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Plan for rollouts -- and rollbacks -- for zero client firmware updates

Zero clients are usually set up to update automatically, but it's important for you to make sure those updates will play nice with your existing settings. And be prepared for a rollback, just in case.

One of the most crucial facets of managing zero clients is setting up firmware updates. Most zero clients will be set up to automatically install new firmware when you place it on the management server. But you should make sure those updates won't cause problems, and be prepared for a rollback if they do.

IT workers who assist end users may be inclined to make configuration changes to terminals, but with zero clients, you shouldn't make changes to the client itself. An IT support team may need to be trained to use the zero-client central management console, or they might need to defer to the team managing that console. Either way, everyone should be locked out of the configuration screens on the actual zero client device, and deviations from standard configurations should still be controlled from the central console.

Over time, members of the support team will walk less to visit users' desks and instead provide more remote support using the virtual desktop. Reducing the need to support the device on a user's desk is one of the cultural shifts that must take place so that an organization can realize its return on investment (ROI) with zero clients and virtual desktop infrastructure (VDI).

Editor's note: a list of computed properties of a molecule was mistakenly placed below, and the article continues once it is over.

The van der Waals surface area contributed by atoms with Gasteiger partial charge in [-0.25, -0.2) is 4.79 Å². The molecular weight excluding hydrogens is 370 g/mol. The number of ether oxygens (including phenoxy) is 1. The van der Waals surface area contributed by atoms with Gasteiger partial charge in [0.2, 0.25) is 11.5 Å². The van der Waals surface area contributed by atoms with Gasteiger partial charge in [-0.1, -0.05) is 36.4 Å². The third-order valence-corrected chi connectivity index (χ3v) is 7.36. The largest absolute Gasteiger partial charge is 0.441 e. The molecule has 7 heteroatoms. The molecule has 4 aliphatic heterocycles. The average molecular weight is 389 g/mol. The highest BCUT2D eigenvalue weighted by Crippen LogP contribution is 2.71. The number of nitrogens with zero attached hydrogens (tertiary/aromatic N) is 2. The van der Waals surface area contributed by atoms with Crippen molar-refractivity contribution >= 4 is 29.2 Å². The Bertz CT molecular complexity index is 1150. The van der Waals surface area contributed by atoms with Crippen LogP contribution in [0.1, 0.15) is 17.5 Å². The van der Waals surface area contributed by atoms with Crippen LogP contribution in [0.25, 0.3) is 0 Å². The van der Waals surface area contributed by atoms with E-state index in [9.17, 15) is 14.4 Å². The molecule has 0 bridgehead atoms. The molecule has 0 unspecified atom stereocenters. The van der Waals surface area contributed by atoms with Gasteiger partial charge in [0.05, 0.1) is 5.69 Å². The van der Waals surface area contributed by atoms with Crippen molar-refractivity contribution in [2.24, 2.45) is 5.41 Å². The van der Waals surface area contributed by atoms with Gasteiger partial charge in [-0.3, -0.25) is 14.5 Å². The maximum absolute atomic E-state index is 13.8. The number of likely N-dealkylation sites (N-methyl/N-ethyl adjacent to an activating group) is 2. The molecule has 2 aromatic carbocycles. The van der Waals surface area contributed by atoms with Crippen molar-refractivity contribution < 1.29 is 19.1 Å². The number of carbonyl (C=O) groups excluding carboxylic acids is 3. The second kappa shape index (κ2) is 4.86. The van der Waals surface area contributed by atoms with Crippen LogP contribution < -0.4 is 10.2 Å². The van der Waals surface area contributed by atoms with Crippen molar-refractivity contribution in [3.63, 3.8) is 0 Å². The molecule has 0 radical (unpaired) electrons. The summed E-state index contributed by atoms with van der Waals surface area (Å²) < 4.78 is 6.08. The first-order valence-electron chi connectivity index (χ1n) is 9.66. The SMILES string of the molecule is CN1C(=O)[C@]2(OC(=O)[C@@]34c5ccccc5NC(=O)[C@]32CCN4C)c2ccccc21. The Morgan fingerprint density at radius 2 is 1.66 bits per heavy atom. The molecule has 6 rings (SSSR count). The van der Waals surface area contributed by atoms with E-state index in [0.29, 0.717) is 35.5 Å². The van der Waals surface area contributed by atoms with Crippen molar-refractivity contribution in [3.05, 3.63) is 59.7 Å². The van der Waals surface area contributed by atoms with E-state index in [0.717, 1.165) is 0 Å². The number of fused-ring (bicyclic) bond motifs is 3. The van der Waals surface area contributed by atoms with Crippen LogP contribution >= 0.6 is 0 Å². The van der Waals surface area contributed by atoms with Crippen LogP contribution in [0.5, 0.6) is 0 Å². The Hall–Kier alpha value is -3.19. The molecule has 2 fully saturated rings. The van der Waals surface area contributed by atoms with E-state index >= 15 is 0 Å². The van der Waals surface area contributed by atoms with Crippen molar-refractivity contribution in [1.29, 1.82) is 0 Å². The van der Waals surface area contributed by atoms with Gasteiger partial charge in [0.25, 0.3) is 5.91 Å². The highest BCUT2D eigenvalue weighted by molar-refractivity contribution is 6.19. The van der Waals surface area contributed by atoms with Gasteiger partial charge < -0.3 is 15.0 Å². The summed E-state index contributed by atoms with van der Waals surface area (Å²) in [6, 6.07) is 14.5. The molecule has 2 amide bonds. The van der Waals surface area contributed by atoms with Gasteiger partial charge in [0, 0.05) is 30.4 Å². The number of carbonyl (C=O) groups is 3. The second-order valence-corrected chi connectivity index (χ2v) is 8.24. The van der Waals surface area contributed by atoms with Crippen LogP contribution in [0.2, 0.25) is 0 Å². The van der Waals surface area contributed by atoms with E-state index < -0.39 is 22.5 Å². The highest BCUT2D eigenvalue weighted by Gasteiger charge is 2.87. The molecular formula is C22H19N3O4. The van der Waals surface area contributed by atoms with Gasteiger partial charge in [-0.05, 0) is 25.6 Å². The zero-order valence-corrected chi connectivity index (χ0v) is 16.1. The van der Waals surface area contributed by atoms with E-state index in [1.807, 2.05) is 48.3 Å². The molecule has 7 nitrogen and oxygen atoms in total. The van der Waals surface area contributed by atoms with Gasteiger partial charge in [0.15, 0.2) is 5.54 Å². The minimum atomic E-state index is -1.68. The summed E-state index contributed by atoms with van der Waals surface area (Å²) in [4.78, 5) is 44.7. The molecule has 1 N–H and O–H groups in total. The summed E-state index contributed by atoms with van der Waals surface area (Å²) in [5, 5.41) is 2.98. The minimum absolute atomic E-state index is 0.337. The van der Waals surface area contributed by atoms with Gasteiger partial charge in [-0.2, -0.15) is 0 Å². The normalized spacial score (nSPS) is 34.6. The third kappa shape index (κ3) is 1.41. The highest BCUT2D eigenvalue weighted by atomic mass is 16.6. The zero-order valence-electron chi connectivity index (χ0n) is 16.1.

Deploying and rolling back updates

Ideally, you should use only a single firmware version across all terminals. Vendors release zero client firmware updates from time to time, and you should evaluate them for deployment. If the update addresses specific issues or enables new features, you may want to roll it out.

Before putting the firmware updates into production, however, be sure it is qualified in a lab. This ensures that the upgrade is stable and consistent with the existing environment before it is exposed to users.

More in this series on zero clients

You're reading part two

Part one: Zero client configuration doesn't allow special snowflakes

Part three: Mobile enablement, desktop access play key roles in zero client rollout

Also, remember to test rollback as well as deployment. The worst possible scenario is having a bad update roll out from the central console. Then you need to send staffers to terminals for a rollback.

Testing should apply to changes in settings that you have made to the zero clients. Test all standard configuration changes prior to rollout. Also, validate a back-out method beforehand so that you will be able to undo a change if it causes problems.

When new firmware updates are rolled out, you will want to track the completeness of the rollout and ensure any straggling terminals get updated. Your management console should be able to report the firmware versions in use on every zero client.

Because a new firmware rollout is incomplete until every zero client uses the new firmware, you may need to chase straggling devices and further train users to make sure that updates are applied. A periodic report of firmware versions is useful for when newly purchased terminals arrive with older or newer firmware.

A test lab should reflect the production environment as closely as possible so that its results are useful. One way to replicate production is to use clones of the production virtual machines. Some disaster recovery products make it easy to produce a test lab that is an exact clone of production.

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